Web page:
historical receipts data in order to capture patterns (such as level, 
trend, and seasonality) or correlations in historical events. These 
patterns and correlations are then extrapolated into the future in 
order to derive projected receipts. All of the models capture the 
behavioral relationships and dependencies of receipts to past values. 
For example, the models factor in the correlation between the number of 
pending Form I-485, Application to Register Permanent Residence or 
Adjustment of Status, and the projected number of receipts for the Form 
I-765, Application for Employment Authorization, and the Form I-131, 
Application for Travel Document. DHS, USCIS, and OIS will continue to 
improve both the estimating process and the basis for specific 
estimates.
    Table 10 summarizes the FY 2008/2009 workload volume and the 
projected workload volume for FY 2010/

[[Page 33467]]

2011 based on trends and projected changes by immigration benefit 
request. The projected workload volume is used in the cost model to 
determine request costs. USCIS has experienced a general decrease in 
volume and expects that trend to continue.
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[[Page 33468]]


[GRAPHIC] [TIFF OMITTED] TP11JN10.016

    The projected fee-paying volume is used to determine immigration 
benefit and biometric service unit costs and ultimately the proposed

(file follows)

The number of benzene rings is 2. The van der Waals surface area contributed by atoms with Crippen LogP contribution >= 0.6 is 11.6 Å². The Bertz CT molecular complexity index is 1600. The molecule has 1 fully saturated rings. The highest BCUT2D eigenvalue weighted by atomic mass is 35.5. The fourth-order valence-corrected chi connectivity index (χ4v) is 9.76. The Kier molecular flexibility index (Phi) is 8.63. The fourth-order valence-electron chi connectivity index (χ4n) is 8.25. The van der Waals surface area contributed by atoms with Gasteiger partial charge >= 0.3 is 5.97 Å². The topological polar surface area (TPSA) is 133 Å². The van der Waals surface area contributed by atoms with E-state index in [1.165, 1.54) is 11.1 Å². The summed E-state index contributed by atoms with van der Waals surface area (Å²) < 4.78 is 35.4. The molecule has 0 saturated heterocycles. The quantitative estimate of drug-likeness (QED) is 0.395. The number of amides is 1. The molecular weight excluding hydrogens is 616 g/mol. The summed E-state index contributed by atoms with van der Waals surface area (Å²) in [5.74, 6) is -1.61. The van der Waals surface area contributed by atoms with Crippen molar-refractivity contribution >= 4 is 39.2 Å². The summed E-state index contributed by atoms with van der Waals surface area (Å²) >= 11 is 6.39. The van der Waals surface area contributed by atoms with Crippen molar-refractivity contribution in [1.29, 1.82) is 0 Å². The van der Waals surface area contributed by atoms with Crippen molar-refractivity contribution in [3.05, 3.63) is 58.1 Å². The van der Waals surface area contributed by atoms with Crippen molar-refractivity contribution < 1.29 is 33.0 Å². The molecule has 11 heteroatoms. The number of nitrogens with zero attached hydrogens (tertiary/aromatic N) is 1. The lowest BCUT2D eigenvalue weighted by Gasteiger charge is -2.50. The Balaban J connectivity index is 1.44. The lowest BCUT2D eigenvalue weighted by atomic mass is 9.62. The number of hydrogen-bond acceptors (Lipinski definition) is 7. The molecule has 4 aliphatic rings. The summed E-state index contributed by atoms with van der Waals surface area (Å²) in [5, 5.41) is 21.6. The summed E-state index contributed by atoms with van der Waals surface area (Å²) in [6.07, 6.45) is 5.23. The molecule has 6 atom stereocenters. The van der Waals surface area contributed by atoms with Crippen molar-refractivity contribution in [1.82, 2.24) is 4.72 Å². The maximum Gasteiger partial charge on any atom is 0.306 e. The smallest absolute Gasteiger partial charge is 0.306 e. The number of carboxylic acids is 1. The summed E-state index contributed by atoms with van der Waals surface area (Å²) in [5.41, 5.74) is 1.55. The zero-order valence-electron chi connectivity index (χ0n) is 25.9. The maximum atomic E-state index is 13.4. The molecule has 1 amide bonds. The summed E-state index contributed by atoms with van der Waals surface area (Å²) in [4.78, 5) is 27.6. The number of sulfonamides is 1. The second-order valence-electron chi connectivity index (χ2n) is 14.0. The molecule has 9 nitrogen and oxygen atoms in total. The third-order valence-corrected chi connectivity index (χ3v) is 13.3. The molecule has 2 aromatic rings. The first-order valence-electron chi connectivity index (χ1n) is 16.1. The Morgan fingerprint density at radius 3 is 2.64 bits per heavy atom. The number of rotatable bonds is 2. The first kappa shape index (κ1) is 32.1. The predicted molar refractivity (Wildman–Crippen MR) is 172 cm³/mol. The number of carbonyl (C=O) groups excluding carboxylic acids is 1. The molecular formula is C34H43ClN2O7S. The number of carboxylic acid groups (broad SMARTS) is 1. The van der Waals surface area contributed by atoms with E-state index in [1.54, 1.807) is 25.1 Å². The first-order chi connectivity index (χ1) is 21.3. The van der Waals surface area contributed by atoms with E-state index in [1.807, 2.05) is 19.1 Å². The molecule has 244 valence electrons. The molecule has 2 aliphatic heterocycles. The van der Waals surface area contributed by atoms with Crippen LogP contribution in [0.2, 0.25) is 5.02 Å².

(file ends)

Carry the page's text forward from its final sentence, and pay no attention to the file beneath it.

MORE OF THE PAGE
fees. A comparison of 2008/2009 Fee Rule fee-paying volume to projected 
2010/2011 fee-paying volume, along with the difference between the two, 
is outlined in Table 11.

[[Page 33469]]

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[[Page 33470]]


[GRAPHIC] [TIFF OMITTED] TP11JN10.018

VII. Completion Rates

    USCIS uses completion rates, reflective of Immigration Services 
Officer (ISO) hours per completion, to identify the adjudicative time 
required to complete specific benefit requests from receipt to final 
disposition. The rate for each benefit request represents an average, 
as each case is different and some cases are more complex than others. 
Completion rates reflect what is termed ``touch time,'' or the time the 
ISO is actually handling the case. It is not reflective of ``queue 
time,'' or time spent waiting, for example, for additional information 
or supervisory approval. Nor does it reflect the total time applicants 
and petitioners can expect to await a decision on their cases once they 
are received by USCIS.
    All ISOs are required to report completion rate information. In 
addition to using this data to determine fees, completion rates are a 
key factor in determining staffing allocations to match resources and